Why Everyone Loves a Long Weekend

It isn’t just the fireworks over the 4th July long weekend .. although I love a good firework display. There’s something about an extra day to the weekend that is a real treat. I know that I’m not the only one looking forward to a three day weekend. I realized that as I drove home from the office last night and met the parking lot on the I95 on the NY/CT border!


As I wondered why so many of us were prepared to suffer hours in traffic jams and airport queues just because we have one extra day in the weekend, I came to the conclusion that when we travel to a different location there is something significantly different about how we get our weekend battery recharge.


We spend more time outside – whether it is playing sport, walking along the beach or just a picnic – we certainly don’t seem to be inside watching the TV or doing chores. There is something extremely liberating about staying in a rented house. None of the regular house maintenance belongs to us and a consensus seems effortlessly achieved about the bare minimum of housework that we can live with. We hang out with our family and friends a lot more and share the tasks of preparing some of our favorite foods – all part of the 4th July holiday tradition. We enjoy lazy afternoons catching up on news and sharing meals together.



For lots of people, a long weekend can also be a favorite time for some “me” time. Whether it is completing a task that needs quiet and no interruptions or simply finding time for a massage, when we all go on “vacation” together the emails and texts die down and we feel free to focus on what’s important to us. That tough day at work fades into the background just a little and the dispute we had with a co-worker somehow seems less important than it did in the middle of the week. I know lots of people who love the space of a long weekend to plan – anything from the children’s timetable for the following week to their next moves to grow a new business.

But this isn’t just an impression. There is solid science behind the rested feeling after a long weekend. Our bodies and brains are constantly seeking balance – homeostasis is the technical term – and our 21st Century world can make balance tough to find. In order to be at our peak, it is important to monitor not just one but four [yes, four] major influences that can significantly impact our energy levels.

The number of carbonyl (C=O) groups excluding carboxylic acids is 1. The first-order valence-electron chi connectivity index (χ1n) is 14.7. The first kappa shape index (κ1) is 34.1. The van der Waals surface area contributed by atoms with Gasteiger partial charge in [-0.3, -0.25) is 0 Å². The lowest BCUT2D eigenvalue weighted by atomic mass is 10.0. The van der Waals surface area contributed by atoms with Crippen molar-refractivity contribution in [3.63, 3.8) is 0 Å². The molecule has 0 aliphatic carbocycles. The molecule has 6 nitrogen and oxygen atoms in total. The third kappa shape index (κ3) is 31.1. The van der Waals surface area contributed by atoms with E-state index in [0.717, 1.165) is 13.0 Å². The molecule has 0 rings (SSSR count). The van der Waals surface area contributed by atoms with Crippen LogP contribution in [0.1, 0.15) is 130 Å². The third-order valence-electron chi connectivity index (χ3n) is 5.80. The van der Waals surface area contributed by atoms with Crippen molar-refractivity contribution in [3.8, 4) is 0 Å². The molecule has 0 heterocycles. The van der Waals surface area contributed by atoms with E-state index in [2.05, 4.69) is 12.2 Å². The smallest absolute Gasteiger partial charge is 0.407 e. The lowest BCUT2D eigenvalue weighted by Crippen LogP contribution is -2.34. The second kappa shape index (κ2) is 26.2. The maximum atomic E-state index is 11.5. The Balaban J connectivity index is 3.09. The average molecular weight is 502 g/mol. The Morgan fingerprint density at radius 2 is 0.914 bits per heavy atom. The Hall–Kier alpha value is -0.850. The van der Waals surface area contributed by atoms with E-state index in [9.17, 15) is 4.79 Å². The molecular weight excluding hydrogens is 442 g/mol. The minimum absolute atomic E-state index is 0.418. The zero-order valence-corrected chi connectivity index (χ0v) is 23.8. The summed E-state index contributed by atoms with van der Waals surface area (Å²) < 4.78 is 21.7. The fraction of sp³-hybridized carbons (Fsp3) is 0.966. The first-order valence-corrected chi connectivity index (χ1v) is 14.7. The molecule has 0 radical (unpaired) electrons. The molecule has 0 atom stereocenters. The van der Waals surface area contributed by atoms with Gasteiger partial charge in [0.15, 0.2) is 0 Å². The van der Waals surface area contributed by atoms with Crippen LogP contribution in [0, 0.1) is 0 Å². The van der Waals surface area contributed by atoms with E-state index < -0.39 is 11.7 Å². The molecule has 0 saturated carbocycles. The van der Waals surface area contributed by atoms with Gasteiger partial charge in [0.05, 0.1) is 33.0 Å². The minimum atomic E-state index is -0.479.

Physical Energy is a possibly the first type of energy that we think about. Taking exercise, eating well and getting sleep are all important but it isn’t always easy to fit any or all of them into a life that revolves around the demands of work and multiple family members. The chance to get outside, feel the fresh air on our faces and move around can completely change our perspective and the oxygen and sunlight re-energizes our bodies and brains. This stimulates melatonin, the hormone that helps us to regulate our natural, circadian rhythms and is a great promoter of healthy sleep.

Emotional Energy is a little less obvious but will probably resonate with many people. Feeling anxious or uncertain about something at work or home can really sap your energy. Some people – and I am one of them – are also very sensitive to environments where there is a lot of negativity. The impact that I experience when I’m in close proximity to a lot of negative emotion is essentially a heightened awareness that stimulates adrenaline, the fight or flight hormone and depresses my dopamine levels. To allow the excess adrenaline to flush out of my system and rebuild those dopamine levels, I find that getting some distance from the situation is essential to me. If I don’t manage it once or twice each week, a dose of alone-time during a long weekend really gets me back into balance.